A recent paper by Chris Greer and Eugene McLaughlin, from the Centre for Law, Justice and Journalism, in the British Journal of Criminology contributes to research on the sociology of scandal and the role of national newspapers and, more particularly, newspaper editorials in setting the agenda for public debate around police accountability and miscarriages of justice.
In previous work, we analysed how citizen journalism framed news coverage of the policing of the G20 Summit, London 2009, and the death of Ian Tomlinson (Greer and McLaughlin 2010). In this article, we consider the next stage of the Ian Tomlinson case. Our empirical focus is the controversy surrounding the Crown Prosecution Service (CPS) decision not to prosecute the police officer filmed striking Tomlinson shortly before he collapsed and died. We illustrate how the press’s relentless agenda-setting around ‘institutional failure’, initially targeted at the Metropolitan Police Service, expanded to implicate a network of criminal justice institutions. The Tomlinson case offers insights into the shifting nature of contemporary relations between the British press and institutional power. It is a paradigmatic example of a politically ambitious form of ‘attack journalism’, the scope of which extends beyond the criminal justice system. In a volatile information-communications marketplace, journalistic distrust of institutional power is generating a ‘press politics of outrage’, characterized by ‘scandal amplification’.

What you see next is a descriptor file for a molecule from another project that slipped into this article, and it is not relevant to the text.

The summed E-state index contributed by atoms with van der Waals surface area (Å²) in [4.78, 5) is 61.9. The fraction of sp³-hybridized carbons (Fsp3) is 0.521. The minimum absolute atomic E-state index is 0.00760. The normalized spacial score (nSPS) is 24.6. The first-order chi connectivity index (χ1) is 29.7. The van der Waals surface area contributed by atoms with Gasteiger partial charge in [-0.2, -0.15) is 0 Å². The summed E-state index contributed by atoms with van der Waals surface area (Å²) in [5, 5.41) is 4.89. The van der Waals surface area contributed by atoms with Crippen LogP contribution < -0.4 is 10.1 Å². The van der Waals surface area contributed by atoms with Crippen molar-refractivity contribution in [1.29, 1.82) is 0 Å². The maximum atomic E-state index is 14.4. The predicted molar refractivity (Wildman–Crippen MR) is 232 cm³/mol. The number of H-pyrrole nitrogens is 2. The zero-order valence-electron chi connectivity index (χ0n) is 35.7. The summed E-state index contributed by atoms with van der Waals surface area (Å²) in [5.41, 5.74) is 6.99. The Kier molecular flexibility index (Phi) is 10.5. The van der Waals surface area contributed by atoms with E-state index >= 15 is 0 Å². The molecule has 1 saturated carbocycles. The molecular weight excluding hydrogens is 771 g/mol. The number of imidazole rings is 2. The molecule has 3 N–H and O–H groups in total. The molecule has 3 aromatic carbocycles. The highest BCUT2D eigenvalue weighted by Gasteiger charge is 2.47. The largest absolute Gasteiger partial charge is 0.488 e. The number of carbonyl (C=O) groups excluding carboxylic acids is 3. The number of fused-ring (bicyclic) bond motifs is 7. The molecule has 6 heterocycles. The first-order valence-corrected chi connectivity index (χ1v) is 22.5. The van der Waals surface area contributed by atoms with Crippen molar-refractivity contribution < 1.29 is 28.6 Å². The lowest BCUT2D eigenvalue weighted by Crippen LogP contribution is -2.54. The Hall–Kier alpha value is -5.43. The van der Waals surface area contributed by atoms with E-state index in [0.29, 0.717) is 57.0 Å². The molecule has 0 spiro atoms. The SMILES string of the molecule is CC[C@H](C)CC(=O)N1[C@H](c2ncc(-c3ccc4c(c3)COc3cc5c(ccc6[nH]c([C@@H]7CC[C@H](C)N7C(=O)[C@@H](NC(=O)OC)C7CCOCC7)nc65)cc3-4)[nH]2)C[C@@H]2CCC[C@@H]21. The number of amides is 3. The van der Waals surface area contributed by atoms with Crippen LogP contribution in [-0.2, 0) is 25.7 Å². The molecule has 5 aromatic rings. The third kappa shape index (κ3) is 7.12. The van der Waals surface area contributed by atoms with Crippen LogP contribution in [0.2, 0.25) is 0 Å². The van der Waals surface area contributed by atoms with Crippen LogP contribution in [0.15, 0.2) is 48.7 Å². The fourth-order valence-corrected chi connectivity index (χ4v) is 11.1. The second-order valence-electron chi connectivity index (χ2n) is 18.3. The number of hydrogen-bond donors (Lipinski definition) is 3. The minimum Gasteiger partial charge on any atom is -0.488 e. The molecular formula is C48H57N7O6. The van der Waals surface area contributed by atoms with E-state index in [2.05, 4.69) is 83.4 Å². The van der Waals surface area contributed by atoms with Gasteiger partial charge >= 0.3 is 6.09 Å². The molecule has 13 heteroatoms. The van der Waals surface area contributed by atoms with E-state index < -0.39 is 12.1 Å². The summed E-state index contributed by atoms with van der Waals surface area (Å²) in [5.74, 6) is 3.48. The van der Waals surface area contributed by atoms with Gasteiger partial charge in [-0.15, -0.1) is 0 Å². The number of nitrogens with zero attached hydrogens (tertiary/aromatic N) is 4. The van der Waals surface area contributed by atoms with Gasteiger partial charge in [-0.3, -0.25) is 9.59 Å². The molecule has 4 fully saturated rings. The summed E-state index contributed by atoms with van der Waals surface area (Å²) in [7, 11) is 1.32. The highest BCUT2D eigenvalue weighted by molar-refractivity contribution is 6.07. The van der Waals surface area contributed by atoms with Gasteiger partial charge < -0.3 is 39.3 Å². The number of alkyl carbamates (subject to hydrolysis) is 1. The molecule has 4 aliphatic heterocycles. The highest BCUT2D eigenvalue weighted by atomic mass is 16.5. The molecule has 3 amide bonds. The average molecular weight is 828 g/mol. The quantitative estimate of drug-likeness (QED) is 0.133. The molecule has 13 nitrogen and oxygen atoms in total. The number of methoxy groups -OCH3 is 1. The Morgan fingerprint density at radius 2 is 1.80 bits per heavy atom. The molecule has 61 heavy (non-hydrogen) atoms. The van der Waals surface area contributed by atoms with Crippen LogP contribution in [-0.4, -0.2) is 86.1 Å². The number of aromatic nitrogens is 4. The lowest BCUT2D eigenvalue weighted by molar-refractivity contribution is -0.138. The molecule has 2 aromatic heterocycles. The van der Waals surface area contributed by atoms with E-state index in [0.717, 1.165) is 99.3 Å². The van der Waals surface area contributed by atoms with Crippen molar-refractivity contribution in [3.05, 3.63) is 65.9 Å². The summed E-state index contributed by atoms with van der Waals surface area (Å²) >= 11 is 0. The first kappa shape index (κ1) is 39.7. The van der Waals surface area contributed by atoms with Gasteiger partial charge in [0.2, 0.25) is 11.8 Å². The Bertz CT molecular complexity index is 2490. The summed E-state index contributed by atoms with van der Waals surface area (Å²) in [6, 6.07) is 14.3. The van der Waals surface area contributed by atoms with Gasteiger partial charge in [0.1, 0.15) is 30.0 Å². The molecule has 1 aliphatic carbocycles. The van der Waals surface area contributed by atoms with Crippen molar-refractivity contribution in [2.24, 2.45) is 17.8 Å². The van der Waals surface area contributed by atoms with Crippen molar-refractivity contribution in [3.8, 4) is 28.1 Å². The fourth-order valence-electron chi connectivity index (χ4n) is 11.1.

The paper can be accessed via this link. [Br J Criminol (2011) doi: 10.1093/bjc/azr086, First published online: November 17, 2011].